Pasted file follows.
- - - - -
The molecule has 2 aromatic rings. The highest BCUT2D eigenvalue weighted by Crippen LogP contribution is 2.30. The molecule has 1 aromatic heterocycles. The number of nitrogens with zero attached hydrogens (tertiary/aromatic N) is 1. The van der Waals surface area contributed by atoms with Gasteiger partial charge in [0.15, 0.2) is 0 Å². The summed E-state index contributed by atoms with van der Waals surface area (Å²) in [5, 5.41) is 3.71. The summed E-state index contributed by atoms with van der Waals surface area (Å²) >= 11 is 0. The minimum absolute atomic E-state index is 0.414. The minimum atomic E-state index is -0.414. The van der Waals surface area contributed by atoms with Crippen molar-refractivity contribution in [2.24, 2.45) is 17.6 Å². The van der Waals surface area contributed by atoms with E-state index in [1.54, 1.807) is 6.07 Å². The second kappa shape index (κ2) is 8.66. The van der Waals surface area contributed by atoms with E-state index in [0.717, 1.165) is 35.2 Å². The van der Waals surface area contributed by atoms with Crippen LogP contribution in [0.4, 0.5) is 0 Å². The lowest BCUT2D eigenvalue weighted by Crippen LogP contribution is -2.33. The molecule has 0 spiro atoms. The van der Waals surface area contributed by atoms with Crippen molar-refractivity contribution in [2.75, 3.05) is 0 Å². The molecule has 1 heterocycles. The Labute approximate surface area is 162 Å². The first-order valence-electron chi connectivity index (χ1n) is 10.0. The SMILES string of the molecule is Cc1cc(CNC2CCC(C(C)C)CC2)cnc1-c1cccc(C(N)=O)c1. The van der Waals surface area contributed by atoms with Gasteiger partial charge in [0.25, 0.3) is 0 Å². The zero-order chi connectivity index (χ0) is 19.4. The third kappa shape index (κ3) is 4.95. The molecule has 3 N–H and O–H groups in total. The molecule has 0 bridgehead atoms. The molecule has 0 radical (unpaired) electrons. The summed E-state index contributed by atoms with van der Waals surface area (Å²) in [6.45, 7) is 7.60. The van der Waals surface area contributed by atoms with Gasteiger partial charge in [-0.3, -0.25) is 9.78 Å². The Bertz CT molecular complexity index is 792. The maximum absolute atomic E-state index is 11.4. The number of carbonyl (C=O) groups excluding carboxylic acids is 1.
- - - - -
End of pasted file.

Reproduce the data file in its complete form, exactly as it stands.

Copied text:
The molecule has 2 aromatic rings. The highest BCUT2D eigenvalue weighted by Crippen LogP contribution is 2.30. The molecule has 1 aromatic heterocycles. The number of nitrogens with zero attached hydrogens (tertiary/aromatic N) is 1. The van der Waals surface area contributed by atoms with Gasteiger partial charge in [0.15, 0.2) is 0 Å². The summed E-state index contributed by atoms with van der Waals surface area (Å²) in [5, 5.41) is 3.71. The summed E-state index contributed by atoms with van der Waals surface area (Å²) >= 11 is 0. The minimum absolute atomic E-state index is 0.414. The minimum atomic E-state index is -0.414. The van der Waals surface area contributed by atoms with Crippen molar-refractivity contribution in [2.24, 2.45) is 17.6 Å². The van der Waals surface area contributed by atoms with E-state index in [1.54, 1.807) is 6.07 Å². The second kappa shape index (κ2) is 8.66. The van der Waals surface area contributed by atoms with E-state index in [0.717, 1.165) is 35.2 Å². The van der Waals surface area contributed by atoms with Crippen LogP contribution in [0.4, 0.5) is 0 Å². The lowest BCUT2D eigenvalue weighted by Crippen LogP contribution is -2.33. The molecule has 0 spiro atoms. The van der Waals surface area contributed by atoms with Crippen molar-refractivity contribution in [2.75, 3.05) is 0 Å². The molecule has 1 heterocycles. The Labute approximate surface area is 162 Å². The first-order valence-electron chi connectivity index (χ1n) is 10.0. The SMILES string of the molecule is Cc1cc(CNC2CCC(C(C)C)CC2)cnc1-c1cccc(C(N)=O)c1. The van der Waals surface area contributed by atoms with Gasteiger partial charge in [0.25, 0.3) is 0 Å². The zero-order chi connectivity index (χ0) is 19.4. The third kappa shape index (κ3) is 4.95. The molecule has 3 N–H and O–H groups in total. The molecule has 0 bridgehead atoms. The molecule has 0 radical (unpaired) electrons. The summed E-state index contributed by atoms with van der Waals surface area (Å²) in [6.45, 7) is 7.60. The van der Waals surface area contributed by atoms with Gasteiger partial charge in [-0.3, -0.25) is 9.78 Å². The Bertz CT molecular complexity index is 792. The maximum absolute atomic E-state index is 11.4. The number of carbonyl (C=O) groups excluding carboxylic acids is 1.